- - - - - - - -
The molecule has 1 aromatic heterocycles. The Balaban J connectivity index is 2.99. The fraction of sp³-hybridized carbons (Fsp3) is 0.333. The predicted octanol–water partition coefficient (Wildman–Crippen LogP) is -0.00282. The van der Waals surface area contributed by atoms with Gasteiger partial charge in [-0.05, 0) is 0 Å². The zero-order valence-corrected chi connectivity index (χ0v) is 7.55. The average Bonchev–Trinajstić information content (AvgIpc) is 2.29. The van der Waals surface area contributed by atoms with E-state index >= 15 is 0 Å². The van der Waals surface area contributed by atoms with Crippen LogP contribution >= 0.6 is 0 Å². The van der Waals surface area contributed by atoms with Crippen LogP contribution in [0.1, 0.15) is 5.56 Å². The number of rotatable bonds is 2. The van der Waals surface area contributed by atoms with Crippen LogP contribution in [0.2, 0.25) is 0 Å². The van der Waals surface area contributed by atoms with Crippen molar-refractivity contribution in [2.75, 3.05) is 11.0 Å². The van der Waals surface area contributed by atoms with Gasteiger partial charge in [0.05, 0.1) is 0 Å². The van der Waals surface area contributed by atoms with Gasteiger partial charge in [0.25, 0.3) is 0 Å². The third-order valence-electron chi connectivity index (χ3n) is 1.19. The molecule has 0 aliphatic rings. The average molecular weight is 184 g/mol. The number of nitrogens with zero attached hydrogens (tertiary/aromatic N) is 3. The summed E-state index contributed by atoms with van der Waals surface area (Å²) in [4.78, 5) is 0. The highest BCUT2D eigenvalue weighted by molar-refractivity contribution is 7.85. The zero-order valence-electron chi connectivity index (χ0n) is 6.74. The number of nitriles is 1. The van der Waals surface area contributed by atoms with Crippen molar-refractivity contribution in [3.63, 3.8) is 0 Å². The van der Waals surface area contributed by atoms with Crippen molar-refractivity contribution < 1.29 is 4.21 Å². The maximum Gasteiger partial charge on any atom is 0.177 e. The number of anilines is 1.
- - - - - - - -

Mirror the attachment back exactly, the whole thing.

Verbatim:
The molecule has 1 aromatic heterocycles. The Balaban J connectivity index is 2.99. The fraction of sp³-hybridized carbons (Fsp3) is 0.333. The predicted octanol–water partition coefficient (Wildman–Crippen LogP) is -0.00282. The van der Waals surface area contributed by atoms with Gasteiger partial charge in [-0.05, 0) is 0 Å². The zero-order valence-corrected chi connectivity index (χ0v) is 7.55. The average Bonchev–Trinajstić information content (AvgIpc) is 2.29. The van der Waals surface area contributed by atoms with E-state index >= 15 is 0 Å². The van der Waals surface area contributed by atoms with Crippen LogP contribution >= 0.6 is 0 Å². The van der Waals surface area contributed by atoms with Crippen LogP contribution in [0.1, 0.15) is 5.56 Å². The number of rotatable bonds is 2. The van der Waals surface area contributed by atoms with Crippen LogP contribution in [0.2, 0.25) is 0 Å². The van der Waals surface area contributed by atoms with Crippen molar-refractivity contribution in [2.75, 3.05) is 11.0 Å². The van der Waals surface area contributed by atoms with Gasteiger partial charge in [0.05, 0.1) is 0 Å². The van der Waals surface area contributed by atoms with Gasteiger partial charge in [0.25, 0.3) is 0 Å². The third-order valence-electron chi connectivity index (χ3n) is 1.19. The molecule has 0 aliphatic rings. The average molecular weight is 184 g/mol. The number of nitrogens with zero attached hydrogens (tertiary/aromatic N) is 3. The summed E-state index contributed by atoms with van der Waals surface area (Å²) in [4.78, 5) is 0. The highest BCUT2D eigenvalue weighted by molar-refractivity contribution is 7.85. The zero-order valence-electron chi connectivity index (χ0n) is 6.74. The number of nitriles is 1. The van der Waals surface area contributed by atoms with Crippen molar-refractivity contribution in [3.63, 3.8) is 0 Å². The van der Waals surface area contributed by atoms with Crippen molar-refractivity contribution < 1.29 is 4.21 Å². The maximum Gasteiger partial charge on any atom is 0.177 e. The number of anilines is 1.